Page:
STEVE INSKEEP, HOST:
It's MORNING EDITION, from NPR News. I'm Steve Inskeep.
DAVID GREENE, HOST:
And I'm David Greene. Good morning. Today, we have dispatches from the fight over gun control.
INSKEEP: President Obama visits Colorado today. He's trying to regain momentum for new federal gun laws, as we'll hear in a moment.
GREENE: We begin with the National Rifle Association. After a school shooting in Connecticut, the NRA called for more guns, not gun control.
INSKEEP: Now, the group has issued a 225-page report on school safety that recommends arming teachers. NPR's Claudio Sanchez reports.
CLAUDIO SANCHEZ, BYLINE: The NRA-appointed task force led by Asa Hutchinson, a former congressman from Arkansas, makes eight recommendations. First, all public schools should have an armed security officer certified under a new, model training program.
ASA HUTCHINSON: The second recommendation is that the states need to consider changing the law so that it allows the firearm to be carried by school personnel when they go through this model training program.
SANCHEZ: Hutchinson says states should lift current restrictions on who - other than school security officers - can carry a firearm; a teacher or administrator, for example.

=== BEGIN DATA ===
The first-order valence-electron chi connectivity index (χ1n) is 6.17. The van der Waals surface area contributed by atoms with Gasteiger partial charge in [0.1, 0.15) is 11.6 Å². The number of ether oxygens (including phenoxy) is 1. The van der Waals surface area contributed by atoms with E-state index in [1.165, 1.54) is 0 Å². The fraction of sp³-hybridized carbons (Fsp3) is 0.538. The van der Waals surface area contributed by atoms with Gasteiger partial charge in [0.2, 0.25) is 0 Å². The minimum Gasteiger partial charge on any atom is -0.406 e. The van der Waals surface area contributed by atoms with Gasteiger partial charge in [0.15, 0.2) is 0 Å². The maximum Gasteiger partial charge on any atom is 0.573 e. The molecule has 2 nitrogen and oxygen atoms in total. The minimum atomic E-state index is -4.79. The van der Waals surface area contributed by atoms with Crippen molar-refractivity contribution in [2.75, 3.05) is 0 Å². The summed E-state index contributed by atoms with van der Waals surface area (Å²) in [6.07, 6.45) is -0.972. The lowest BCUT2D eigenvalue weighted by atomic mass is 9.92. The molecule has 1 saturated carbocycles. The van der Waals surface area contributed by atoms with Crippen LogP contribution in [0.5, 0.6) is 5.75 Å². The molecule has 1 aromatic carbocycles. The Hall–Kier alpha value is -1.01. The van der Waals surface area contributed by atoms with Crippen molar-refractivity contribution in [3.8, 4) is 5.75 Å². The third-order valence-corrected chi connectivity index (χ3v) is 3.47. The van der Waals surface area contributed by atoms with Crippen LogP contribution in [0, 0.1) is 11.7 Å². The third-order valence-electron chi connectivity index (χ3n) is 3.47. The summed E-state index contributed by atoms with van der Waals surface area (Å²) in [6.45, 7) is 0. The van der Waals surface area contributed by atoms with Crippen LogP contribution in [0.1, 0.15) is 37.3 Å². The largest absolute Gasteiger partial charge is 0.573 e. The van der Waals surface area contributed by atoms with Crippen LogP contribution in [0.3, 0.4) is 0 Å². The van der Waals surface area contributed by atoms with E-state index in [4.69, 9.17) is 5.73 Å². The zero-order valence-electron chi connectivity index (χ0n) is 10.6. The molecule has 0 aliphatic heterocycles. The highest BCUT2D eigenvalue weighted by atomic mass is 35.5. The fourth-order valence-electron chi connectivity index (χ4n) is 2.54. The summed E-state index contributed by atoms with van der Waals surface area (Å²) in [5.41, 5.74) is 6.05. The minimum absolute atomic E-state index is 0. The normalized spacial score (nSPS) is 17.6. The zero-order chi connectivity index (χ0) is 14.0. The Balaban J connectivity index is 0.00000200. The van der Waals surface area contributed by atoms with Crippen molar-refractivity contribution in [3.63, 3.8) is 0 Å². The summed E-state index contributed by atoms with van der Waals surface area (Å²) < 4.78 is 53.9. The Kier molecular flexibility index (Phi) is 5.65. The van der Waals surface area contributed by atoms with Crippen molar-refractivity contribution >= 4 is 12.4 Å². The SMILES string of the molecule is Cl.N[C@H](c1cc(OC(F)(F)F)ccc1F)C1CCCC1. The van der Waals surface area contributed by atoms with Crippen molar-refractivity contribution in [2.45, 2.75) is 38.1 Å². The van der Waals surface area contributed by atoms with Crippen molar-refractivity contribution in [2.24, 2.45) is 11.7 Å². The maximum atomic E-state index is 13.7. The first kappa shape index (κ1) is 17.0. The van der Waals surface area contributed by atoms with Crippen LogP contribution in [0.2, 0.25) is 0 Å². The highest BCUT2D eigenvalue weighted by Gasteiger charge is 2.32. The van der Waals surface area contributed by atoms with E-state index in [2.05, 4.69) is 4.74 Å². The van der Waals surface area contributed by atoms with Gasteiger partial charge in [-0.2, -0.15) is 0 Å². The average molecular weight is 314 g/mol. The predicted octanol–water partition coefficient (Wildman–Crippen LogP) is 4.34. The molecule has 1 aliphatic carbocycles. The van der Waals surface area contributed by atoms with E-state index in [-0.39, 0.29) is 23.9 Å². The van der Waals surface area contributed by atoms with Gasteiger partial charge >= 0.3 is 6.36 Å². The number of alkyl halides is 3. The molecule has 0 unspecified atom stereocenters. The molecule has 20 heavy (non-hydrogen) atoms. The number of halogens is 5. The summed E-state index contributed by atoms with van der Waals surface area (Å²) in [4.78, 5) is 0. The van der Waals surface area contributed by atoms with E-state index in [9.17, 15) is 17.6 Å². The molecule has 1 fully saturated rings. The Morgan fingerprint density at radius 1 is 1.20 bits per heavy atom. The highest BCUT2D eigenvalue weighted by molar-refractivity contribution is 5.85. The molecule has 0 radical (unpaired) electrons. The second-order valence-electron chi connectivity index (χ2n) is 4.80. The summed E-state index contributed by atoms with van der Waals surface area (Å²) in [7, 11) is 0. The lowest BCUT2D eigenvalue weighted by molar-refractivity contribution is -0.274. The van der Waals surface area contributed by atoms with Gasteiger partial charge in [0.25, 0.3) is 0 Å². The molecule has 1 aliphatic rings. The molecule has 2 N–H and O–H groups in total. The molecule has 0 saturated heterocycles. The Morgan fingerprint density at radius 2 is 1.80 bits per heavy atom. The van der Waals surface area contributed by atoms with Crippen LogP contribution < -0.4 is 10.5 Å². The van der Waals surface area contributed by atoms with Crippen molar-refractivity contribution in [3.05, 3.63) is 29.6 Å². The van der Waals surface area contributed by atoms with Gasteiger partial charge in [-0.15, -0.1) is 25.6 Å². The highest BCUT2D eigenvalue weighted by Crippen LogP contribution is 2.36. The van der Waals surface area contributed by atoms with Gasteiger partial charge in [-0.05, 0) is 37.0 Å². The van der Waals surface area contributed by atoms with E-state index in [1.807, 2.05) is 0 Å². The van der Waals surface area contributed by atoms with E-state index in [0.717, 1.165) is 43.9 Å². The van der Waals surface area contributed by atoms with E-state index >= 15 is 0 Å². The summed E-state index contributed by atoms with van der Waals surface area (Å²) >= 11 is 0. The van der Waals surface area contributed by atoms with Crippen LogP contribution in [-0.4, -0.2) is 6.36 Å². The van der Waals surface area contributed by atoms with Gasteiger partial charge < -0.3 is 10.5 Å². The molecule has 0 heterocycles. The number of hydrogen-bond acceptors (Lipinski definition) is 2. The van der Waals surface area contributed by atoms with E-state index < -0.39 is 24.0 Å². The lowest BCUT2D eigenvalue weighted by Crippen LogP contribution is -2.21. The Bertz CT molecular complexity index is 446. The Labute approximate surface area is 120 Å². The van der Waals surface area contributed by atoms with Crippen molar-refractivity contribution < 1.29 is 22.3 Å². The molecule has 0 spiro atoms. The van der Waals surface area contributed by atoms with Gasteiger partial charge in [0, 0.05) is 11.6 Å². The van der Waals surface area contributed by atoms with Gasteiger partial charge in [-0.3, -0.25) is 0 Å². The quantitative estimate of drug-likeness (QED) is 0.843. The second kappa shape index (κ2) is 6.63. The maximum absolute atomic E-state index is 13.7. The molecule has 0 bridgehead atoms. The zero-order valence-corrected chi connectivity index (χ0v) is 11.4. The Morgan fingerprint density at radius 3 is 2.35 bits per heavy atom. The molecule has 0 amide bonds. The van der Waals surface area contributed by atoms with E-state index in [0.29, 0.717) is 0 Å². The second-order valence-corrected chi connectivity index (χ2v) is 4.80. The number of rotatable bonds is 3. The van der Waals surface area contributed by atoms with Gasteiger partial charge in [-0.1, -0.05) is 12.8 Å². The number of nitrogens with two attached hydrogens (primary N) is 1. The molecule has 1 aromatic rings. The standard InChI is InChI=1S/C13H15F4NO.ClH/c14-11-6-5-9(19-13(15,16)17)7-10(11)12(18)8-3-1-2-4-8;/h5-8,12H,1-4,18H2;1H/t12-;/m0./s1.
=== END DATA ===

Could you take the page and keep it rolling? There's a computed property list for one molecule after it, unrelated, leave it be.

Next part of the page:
KEVIN MAYS: What they are suggesting, I believe, are steps in the right direction.
SANCHEZ: Kevin Mays teaches English and journalism at Olathe East High School, just outside Kansas City. He has a concealed-weapons permit, and a gun that he'd like to carry while he's teaching.
MAYS: I'm not looking forward to something like this, sir. I'm not some kind of gun-wielding nut. I would be willing to do it for the sake of the protection of my students.
SANCHEZ: Forget how strange it would be to have armed teachers in front of students, says Francisco Negron, legal counsel at the National School Boards Association. The costs would be huge.
FRANCISCO NEGRON: Because of the potential for liability that would be passed on to the school district.
SANCHEZ: Finally, says Negron, the federal government is not going to pay for any of this. The NRA's task force says the money is there. It's just not being spent on the right things.
Claudio Sanchez, NPR News. Transcript provided by NPR, Copyright NPR.